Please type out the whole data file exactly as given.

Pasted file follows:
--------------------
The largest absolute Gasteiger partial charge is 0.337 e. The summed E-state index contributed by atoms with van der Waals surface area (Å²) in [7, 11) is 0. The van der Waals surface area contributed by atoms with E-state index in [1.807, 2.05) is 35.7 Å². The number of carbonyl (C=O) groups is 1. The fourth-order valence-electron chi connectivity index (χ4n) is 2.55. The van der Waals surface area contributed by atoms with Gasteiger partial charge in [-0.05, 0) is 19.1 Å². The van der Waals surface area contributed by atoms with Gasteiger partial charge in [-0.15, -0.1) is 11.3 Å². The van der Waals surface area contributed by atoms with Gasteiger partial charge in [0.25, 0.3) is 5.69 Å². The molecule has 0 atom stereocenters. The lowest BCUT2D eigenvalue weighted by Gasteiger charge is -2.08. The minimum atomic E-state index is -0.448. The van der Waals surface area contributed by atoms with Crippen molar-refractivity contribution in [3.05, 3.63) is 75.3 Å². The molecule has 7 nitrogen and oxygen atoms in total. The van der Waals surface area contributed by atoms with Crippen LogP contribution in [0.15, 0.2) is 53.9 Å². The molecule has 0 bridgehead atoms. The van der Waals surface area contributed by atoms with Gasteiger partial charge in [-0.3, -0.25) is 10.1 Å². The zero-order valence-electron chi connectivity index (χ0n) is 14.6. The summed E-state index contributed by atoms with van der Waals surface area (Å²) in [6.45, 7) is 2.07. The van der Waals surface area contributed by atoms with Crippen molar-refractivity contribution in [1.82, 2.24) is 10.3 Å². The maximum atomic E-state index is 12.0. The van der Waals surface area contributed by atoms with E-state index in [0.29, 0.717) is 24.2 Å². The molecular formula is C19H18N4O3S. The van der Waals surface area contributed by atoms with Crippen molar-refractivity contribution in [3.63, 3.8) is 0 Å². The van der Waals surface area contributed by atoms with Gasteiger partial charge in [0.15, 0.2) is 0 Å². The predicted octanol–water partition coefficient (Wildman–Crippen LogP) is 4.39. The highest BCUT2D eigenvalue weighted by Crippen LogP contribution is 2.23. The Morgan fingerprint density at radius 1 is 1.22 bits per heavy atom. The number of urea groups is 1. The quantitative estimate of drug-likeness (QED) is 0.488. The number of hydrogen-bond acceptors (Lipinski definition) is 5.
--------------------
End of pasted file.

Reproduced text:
The largest absolute Gasteiger partial charge is 0.337 e. The summed E-state index contributed by atoms with van der Waals surface area (Å²) in [7, 11) is 0. The van der Waals surface area contributed by atoms with E-state index in [1.807, 2.05) is 35.7 Å². The number of carbonyl (C=O) groups is 1. The fourth-order valence-electron chi connectivity index (χ4n) is 2.55. The van der Waals surface area contributed by atoms with Gasteiger partial charge in [-0.05, 0) is 19.1 Å². The van der Waals surface area contributed by atoms with Gasteiger partial charge in [-0.15, -0.1) is 11.3 Å². The van der Waals surface area contributed by atoms with Gasteiger partial charge in [0.25, 0.3) is 5.69 Å². The molecule has 0 atom stereocenters. The lowest BCUT2D eigenvalue weighted by Gasteiger charge is -2.08. The minimum atomic E-state index is -0.448. The van der Waals surface area contributed by atoms with Crippen molar-refractivity contribution in [3.05, 3.63) is 75.3 Å². The molecule has 7 nitrogen and oxygen atoms in total. The van der Waals surface area contributed by atoms with Crippen LogP contribution in [0.15, 0.2) is 53.9 Å². The molecule has 0 bridgehead atoms. The van der Waals surface area contributed by atoms with Gasteiger partial charge in [-0.3, -0.25) is 10.1 Å². The zero-order valence-electron chi connectivity index (χ0n) is 14.6. The summed E-state index contributed by atoms with van der Waals surface area (Å²) in [6.45, 7) is 2.07. The van der Waals surface area contributed by atoms with Crippen molar-refractivity contribution in [1.82, 2.24) is 10.3 Å². The maximum atomic E-state index is 12.0. The van der Waals surface area contributed by atoms with E-state index in [0.29, 0.717) is 24.2 Å². The molecular formula is C19H18N4O3S. The van der Waals surface area contributed by atoms with Crippen molar-refractivity contribution in [3.63, 3.8) is 0 Å². The van der Waals surface area contributed by atoms with Gasteiger partial charge in [0.15, 0.2) is 0 Å². The predicted octanol–water partition coefficient (Wildman–Crippen LogP) is 4.39. The highest BCUT2D eigenvalue weighted by Crippen LogP contribution is 2.23. The Morgan fingerprint density at radius 1 is 1.22 bits per heavy atom. The number of urea groups is 1. The quantitative estimate of drug-likeness (QED) is 0.488. The number of hydrogen-bond acceptors (Lipinski definition) is 5.